|Publisher||Mental Health Foundation, NZ, 2013|
Also known as generalised anxiety disorder, fear, gad
If we see an item on TV that is disturbing, such as a terror attack, we feel horror, temporary distress and dismay, yet we continue with our activities and can put it out of our minds.
However, some people may see the same item on TV and suffer considerably more distress and worry. They may be up all night worrying about what to do if such an attack came to their town, and this worry can go on for days. This type of ongoing, all-over anxiety is called generalised anxiety disorder (GAD).
If you experience this level of anxiety, you feel worried about many things. You worry about your finances, your family, your car, your pets, literally anything can cause concern. Sometimes even thinking about how to get through your day makes you feel anxious. This is mentally and physically exhausting.
It’s common for people with GAD to have other conditions such as depression, or other anxiety disorders. These anxiety-related disorders can include:
GAD comes on gradually and can begin at any time in your life, though the risk is highest between childhood and middle age. Anxiety levels in most people with GAD fluctuate – when their anxiety level is mild, people with GAD can function socially and be gainfully employed. When their anxiety is severe, some people may have difficulty carrying out the simplest daily activities.
It is unknown exactly what causes GAD. What is known is that the wiring of some areas of the brain are affected in those with GAD and other anxiety disorders, and scientists continue to try to understand what that means and how it could lead to a better understanding of the condition and how to provide better treatment for those who experience it.
There is also a family, or genetic link. A person with a family history of anxiety disorder or obsessive compulsive disorder is more prone to develop this type of problem.
The symptoms of GAD can vary between individuals and, over time, within an individual. You may notice better and worse times of the day. And while stress doesn’t cause generalised anxiety disorder, it can make the symptoms worse.
People with GAD will usually:
If a child has GAD, their worries focus on their family, school and what could happen in the future, especially with their parents. Children and teens with GAD often don’t realize that their anxiety is out of proportion to the situation, so adults need to recognise their symptoms.
As well as many of the symptoms that appear in adults, children with GAD may have:
There is no test to diagnose GAD, and it can be somewhat hard to determine because it does not have some of the more noticeable symptoms of other anxiety disorders.
A diagnosis is made by your health professional, ie, doctor, psychiatrist or clinical psychologist, based on whether you (or your child) have some or all of the typical symptoms, and the length of time you have had them. Your health professional is likely to say you have GAD if you’ve felt anxious most days for over six months. For this reason it’s important that he or she spends time with you to get a full understanding of what has been going on.
Treatment of GAD can involve a number of aspects, each of which is tailored to your individual need. For most, a combination of medication and talking therapies, such as counselling, can be effective.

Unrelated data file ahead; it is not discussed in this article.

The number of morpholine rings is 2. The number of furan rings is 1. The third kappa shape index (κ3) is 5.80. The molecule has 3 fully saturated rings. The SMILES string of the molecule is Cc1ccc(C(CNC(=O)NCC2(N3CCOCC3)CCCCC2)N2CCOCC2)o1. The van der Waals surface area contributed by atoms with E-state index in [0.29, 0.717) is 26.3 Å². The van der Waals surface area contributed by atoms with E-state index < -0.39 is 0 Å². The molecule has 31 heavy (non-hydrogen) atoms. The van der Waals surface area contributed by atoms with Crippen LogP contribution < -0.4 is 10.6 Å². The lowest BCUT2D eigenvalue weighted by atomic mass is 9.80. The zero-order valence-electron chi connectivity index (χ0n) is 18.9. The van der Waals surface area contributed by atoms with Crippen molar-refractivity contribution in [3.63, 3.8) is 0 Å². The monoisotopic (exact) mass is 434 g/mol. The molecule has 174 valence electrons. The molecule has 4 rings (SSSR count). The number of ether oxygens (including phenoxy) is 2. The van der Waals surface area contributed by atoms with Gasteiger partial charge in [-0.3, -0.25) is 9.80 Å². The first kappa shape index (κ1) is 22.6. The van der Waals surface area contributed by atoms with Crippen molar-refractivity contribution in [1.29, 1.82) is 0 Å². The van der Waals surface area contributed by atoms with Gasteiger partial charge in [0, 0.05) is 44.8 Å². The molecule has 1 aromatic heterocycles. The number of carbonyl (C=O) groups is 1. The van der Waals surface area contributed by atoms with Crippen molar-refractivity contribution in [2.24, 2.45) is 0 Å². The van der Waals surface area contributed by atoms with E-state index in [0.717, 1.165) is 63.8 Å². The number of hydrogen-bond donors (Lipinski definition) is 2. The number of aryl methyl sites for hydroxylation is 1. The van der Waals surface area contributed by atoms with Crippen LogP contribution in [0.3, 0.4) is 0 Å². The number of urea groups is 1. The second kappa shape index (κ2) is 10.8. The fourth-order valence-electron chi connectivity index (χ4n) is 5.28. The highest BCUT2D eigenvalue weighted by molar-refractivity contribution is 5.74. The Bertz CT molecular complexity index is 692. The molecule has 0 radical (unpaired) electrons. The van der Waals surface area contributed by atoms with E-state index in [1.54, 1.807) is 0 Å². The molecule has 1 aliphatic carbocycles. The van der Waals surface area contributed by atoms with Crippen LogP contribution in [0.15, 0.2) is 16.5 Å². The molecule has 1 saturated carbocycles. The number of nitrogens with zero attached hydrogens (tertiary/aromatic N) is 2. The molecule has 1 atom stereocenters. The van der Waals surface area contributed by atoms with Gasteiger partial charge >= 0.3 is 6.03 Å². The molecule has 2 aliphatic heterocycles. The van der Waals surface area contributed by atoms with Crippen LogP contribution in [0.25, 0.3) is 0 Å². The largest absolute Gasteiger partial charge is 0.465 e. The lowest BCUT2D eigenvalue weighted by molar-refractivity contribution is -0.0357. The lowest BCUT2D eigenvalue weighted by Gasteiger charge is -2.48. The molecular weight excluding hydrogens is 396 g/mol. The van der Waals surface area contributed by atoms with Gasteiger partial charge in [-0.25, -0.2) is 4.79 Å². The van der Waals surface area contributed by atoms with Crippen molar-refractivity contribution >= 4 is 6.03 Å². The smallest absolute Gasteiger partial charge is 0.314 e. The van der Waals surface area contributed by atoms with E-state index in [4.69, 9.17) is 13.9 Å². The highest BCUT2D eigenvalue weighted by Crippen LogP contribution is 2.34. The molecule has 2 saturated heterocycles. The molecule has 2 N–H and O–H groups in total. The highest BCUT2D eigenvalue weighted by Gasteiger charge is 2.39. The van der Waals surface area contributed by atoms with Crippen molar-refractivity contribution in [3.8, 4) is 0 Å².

Your doctor may prescribe antidepressants. Finding the right medication can be a matter of trial and error – there is no way to predict which medication will be effective and tolerated (have fewer troublesome side effects) by any one person.
If you are prescribed medication you are entitled to know:
If you’re breastfeeding no medication is entirely safe. Before making any decisions about taking medication at this time you should talk with your doctor about the potential benefits and problems.
An assessment by a psychiatrist specializing in child and adolescent mental health problems should be undertaken before medication is prescribed for children and adolescents. Your doctor will help you find an appropriate psychiatrist.
Talk to your doctor if you are considering stopping treatment, and work with them to find some compromise that will ensure continuing wellness but address your concerns about the treatment. It is very important that any decision to stop medication is made with the input of your doctor.
Talking therapies are very useful for anxiety, especially with children and young people. Your doctor should be able to explain what is available locally and which type of talking treatment such as Cognitive Behaviour Therapy (CBT) is most suitable for you. CBT looks at two things: how your negative thoughts contribute to your anxiety and what might help you feel better.
Education about GAD can be extremely important to help you, your family/whānau and supporters. Your doctor should give you information about your condition, suggest different ways to handle it, and discuss any complications which could occur.
Also, talking things over with people you feel comfortable with can be useful and may help to define a problem and ways to begin to tackle it.
The term complementary therapy is generally used to indicate therapies and treatments that differ from conventional western medicine and that may be used to complement and support it.
Certain complementary therapies may enhance your life and help you to maintain wellbeing. In general, mindfulness, hypnotherapy, yoga, exercise, relaxation, massage, mirimiri and aromatherapy have all been shown to have some effect in alleviating mental distress.
It's also really important to look after your physical wellbeing. Make sure you get an annual check up with your doctor. Being in good physical health will also help your mental health.